Debt Blogging – The Biggest Benefit of a Public Debt Blog

I began this debt blog, which I called Debt Reduction Formula, in September of 2007.

That happened to be the same month I sold my home in Highlands Ranch, Colorado, and moved into a rental home in Parker, Colorado.

At the time, I owed $75,286.38 in debt. I was really feeling the pressure of the debt I owed and felt I needed to do something proactive to get it under control.

So I started this blog.

I proceeded to pay down my debt consistently, reporting on my progress each month.

From September 2007 until May 2009, I reduced my debt by $45,192 — a 60% reduction in 18 months. In May 2009, I predicted that I might be out of debt by early 2010.

My prediction has not come true.

I’m still in debt, and the amount I owe today in September of 2011 is actually more than what I owed in May 2009. As of today, I owe $39,289.89 — about $9K more than I owed two years ago. (This figure includes my car debts. I still have no mortgage.)

This is a little bit embarrassing to admit because I really thought I would’ve done better. But I haven’t.

You see, in 2010, I shifted my focus from paying off debt to growing my business, raising my three kids, moving my family to another rental, and various other things. I stopped publishing my monthly debt update. In fact, I stopped tracking my debt altogether.

As a result, my debt has bounced up and down and ultimately increased.

Which brings me to the primary point of this article: Tracking and reporting how much you owe on a public debt blog keeps you focused on becoming debt free… and… actually helps to reduce debt. My results from September 2007 through May 2009 are proof of that.

But without the accountability that a debt blog provides, it’s quite easy to slip back into old habits. And even if you don’t slip back into old habits, it’s still easy to grow complacent and simply lose track of your debt.

When it comes to debt, a little bit here and a little bit there can add up to a whole lot.

Today, I finally updated my outstanding debt and was shocked to discover that I had not updated my spreadsheet in 13 months. And so I’ve realized that I need to continue updating this debt blog to continue my journey to become debt free.

And that’s what I plan to do.

By the way, here’s the latest spreadsheet with balances I’m carrying. My debt in August 2010 was $25,460.82. I bought a second vehicle in October 2010, which is why there is a substantial increase from then until now.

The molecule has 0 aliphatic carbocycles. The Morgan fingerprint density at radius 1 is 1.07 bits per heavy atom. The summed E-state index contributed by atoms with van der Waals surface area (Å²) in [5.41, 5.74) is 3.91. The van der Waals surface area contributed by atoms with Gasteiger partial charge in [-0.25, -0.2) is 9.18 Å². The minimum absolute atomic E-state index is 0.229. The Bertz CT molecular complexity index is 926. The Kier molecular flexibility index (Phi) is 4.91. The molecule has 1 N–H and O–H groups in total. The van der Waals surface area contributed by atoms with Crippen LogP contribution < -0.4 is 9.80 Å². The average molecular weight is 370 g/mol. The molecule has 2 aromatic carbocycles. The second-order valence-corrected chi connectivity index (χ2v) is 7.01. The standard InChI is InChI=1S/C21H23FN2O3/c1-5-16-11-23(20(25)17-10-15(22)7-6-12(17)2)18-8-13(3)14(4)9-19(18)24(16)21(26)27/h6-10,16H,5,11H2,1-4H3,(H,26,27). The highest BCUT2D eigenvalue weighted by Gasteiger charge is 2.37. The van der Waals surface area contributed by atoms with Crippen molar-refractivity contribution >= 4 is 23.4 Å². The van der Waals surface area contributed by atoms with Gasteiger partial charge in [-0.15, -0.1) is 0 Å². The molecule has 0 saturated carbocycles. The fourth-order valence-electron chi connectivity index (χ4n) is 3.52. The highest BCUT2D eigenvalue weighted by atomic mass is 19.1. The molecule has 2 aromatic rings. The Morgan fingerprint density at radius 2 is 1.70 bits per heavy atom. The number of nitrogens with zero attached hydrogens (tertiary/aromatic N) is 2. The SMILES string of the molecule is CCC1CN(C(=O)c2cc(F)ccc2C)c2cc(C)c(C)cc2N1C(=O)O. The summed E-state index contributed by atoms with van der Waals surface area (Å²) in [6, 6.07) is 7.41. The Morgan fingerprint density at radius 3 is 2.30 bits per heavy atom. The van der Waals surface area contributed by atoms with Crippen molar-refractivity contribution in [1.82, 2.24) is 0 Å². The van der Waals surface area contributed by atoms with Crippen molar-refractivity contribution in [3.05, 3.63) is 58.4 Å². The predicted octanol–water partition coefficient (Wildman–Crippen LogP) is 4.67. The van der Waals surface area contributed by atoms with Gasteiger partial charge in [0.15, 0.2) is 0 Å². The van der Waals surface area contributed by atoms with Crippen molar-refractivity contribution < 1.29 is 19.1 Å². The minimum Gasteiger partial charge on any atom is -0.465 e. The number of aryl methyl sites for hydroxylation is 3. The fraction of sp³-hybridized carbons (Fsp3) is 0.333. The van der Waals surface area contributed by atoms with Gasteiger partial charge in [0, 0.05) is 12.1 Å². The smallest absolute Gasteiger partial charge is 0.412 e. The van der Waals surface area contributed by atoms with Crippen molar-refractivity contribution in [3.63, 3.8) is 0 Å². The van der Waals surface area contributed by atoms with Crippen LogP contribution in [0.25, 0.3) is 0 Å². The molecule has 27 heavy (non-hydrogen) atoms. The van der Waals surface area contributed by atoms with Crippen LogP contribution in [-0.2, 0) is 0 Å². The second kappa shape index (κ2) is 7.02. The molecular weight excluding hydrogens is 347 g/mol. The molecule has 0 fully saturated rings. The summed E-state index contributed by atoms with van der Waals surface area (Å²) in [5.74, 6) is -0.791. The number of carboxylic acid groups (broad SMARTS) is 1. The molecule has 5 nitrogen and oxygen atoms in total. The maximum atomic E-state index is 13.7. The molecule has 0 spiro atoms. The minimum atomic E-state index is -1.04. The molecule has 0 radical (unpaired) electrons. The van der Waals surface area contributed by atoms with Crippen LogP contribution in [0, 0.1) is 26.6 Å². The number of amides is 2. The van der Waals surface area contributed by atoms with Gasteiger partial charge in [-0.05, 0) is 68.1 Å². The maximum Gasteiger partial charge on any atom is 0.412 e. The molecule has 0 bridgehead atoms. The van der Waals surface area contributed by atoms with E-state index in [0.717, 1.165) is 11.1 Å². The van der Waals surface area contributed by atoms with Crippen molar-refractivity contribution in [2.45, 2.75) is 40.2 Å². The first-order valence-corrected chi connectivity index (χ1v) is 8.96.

Outstanding Debt as of September 14, 2011
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7 thoughts on “Debt Blogging – The Biggest Benefit of a Public Debt Blog”

  1. Hi –
    Have you ever considered paying off your smallest debts first instead of your highest interest rates? Feeling the debts get paid and drop off of your spreadsheet would give you the motivation to see the wheels in motion and keep with it!

    1. Hi Paulette,

      Yes, that’s something I’ve done in the past… paid off high-interest small balances first.

      I’ve actually gotten to the point where I only had two larger outstanding debts… but then bounced back again.

      Some of the “bounce back” is due to paying taxes. Every year I end up owing the IRS a big chunk of money on January 15. (I pay taxes annually instead of quarterly.)

      I’m also in business for myself and 2010 was not the best year for me. I made some business investments that have begun to pay off this year — but did not pay off in 2010.

      This year has been quite good, and I’m feeling it’s important to re-focus on becoming debt free.

  2. Hi Ryan, tracking your debt and progress is an essential step towards clearing it. Not only will blogging help you but it will probably help others in a similar situation to take steps towards a better future. I hope you stay motivated and reach your goal.

  3. Hi! I read your blog and maybe, you should consider seeking advice from the people who knows really about Debt Reduction. Have a nice day!

    1. I sense a bit of condescension in your comment, debt free lady. Knowing about debt reduction… and doing the things necessary to reduce your debt… are two different things.

      And if you’re implying I should hire a debt reduction company that will settle my debts for me — then I disagree. My brother has been through that process. It’s not nearly as beneficial as it’s marketed to be.

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